Topeka Stream flow in the Republican River in north-central Kansas has been reduced to levels not seen since the Dust Bowl days gripped the Midwest nearly 70 years ago, the U.S. Geological Survey said Thursday.
Jim Putnam, a Geological Survey hydrologist based in Lawrence, said flow on the Republican at Concordia was 6 cubic feet per second Wednesday, 2 cubic feet per second lower than the previous record set Sept. 2, 1953. Minimum desirable stream flow on the Republic is 80 cubic feet per second.
Records show the Republican has gone dry before, with no flow reported Aug. 10, 1934, at Clay Center, Putnam said.
The stream gauge that monitors the Republican's flow at Concordia has been in operation since October 1945. The Republican is the main source of water for Milford Lake, which is down 5 feet and within 1.5 feet of its record low set in 1988.
However, conditions on the Republic are not isolated.
In the latest drought report from the Kansas Water Office, as many as 60 of the 106 gauge stations reported below-normal flows, a number that has been steadily increasing since late August. Those stations are primarily in eastern and central Kansas.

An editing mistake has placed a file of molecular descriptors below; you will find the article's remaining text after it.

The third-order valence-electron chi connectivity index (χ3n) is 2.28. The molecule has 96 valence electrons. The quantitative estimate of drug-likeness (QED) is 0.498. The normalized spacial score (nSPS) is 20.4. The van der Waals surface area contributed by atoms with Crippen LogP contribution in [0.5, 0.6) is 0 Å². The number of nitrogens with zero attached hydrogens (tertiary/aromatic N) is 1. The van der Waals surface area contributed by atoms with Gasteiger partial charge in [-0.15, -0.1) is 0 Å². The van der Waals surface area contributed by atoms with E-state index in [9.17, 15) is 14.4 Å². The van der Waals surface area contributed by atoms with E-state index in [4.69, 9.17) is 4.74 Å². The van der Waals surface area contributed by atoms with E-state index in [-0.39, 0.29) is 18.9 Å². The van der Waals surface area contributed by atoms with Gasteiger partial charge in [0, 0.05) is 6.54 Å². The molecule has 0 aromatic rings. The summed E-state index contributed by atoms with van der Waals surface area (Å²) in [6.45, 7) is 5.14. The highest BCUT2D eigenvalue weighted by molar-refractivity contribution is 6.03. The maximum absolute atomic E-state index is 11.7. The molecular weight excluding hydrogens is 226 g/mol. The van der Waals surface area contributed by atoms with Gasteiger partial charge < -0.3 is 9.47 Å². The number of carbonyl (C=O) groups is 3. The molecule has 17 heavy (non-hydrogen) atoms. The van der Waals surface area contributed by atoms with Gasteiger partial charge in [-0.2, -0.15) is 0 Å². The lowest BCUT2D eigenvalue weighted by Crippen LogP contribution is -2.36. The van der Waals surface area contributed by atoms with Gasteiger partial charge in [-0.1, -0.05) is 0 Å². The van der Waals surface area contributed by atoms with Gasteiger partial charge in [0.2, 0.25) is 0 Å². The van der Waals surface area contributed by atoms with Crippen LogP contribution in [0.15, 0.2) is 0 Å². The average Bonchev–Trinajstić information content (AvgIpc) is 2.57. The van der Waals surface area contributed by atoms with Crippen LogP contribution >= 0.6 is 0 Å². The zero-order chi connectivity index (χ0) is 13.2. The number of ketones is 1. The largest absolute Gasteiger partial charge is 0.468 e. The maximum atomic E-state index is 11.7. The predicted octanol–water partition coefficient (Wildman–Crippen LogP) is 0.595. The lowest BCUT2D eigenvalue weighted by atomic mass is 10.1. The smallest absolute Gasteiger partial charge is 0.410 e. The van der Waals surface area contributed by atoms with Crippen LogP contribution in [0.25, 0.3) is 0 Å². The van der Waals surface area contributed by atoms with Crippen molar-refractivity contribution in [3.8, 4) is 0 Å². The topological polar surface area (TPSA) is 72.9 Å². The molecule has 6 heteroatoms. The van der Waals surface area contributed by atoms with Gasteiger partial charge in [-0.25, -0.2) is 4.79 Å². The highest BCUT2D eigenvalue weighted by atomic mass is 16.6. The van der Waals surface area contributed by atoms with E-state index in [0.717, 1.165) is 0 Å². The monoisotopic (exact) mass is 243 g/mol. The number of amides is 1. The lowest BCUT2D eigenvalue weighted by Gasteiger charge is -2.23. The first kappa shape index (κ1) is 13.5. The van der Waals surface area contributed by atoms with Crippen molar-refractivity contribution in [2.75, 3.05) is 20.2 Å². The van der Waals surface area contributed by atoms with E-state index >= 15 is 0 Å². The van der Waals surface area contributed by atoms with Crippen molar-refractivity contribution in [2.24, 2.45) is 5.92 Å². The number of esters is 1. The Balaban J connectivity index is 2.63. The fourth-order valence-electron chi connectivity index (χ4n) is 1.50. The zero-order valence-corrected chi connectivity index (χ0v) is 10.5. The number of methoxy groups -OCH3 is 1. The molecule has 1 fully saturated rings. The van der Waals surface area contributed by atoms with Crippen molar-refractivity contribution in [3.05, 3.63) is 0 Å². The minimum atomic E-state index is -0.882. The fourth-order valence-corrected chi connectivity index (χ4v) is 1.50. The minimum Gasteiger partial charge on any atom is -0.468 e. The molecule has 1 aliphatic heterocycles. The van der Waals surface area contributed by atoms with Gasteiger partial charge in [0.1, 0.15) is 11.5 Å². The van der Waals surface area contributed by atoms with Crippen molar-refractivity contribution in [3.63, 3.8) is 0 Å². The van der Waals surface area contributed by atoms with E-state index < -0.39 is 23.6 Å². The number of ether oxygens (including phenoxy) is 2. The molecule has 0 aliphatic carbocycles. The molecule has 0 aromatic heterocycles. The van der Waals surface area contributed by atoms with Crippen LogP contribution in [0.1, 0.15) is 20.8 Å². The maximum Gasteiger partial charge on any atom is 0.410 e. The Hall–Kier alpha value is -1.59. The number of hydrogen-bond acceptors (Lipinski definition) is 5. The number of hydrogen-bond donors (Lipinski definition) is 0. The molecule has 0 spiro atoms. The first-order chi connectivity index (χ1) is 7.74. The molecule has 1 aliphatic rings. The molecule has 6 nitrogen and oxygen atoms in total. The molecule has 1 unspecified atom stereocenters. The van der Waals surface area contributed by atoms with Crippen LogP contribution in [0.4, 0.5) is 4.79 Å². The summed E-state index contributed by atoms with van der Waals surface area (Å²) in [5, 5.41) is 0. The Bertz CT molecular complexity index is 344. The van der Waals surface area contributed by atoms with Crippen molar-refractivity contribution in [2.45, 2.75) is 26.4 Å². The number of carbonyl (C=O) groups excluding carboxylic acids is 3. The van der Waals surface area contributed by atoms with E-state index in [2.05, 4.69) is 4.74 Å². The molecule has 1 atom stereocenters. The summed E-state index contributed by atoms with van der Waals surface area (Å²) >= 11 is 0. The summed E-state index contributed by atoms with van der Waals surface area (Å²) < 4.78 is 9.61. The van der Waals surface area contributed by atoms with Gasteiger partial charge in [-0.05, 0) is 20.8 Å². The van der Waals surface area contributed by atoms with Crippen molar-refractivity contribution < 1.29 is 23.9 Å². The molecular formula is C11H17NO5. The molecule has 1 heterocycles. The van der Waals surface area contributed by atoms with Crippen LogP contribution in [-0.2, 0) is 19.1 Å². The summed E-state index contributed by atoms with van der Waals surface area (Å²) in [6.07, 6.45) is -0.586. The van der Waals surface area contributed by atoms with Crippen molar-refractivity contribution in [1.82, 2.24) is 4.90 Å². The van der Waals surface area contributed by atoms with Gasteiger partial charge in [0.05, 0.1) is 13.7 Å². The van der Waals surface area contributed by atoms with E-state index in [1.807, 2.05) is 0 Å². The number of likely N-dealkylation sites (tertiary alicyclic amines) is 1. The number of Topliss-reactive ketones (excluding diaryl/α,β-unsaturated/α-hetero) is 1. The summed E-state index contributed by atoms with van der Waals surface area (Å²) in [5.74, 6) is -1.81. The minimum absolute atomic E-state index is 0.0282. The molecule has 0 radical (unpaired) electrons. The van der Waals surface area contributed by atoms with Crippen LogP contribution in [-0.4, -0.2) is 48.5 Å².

"About 70 percent of the USGS stream gauges in Kansas with more than 30 years of record are flowing below normal," Putnam said.
Other lakes with low levels include Tuttle Creek near Manhattan and Perry Lake northwest of Lawrence, both of which are down close to 5 feet. The Water Office said low water levels had posed problems for recreational use at Milford and Perry lakes.
Putnam said Perry was less than half a foot from its record low set Nov. 14, 1991.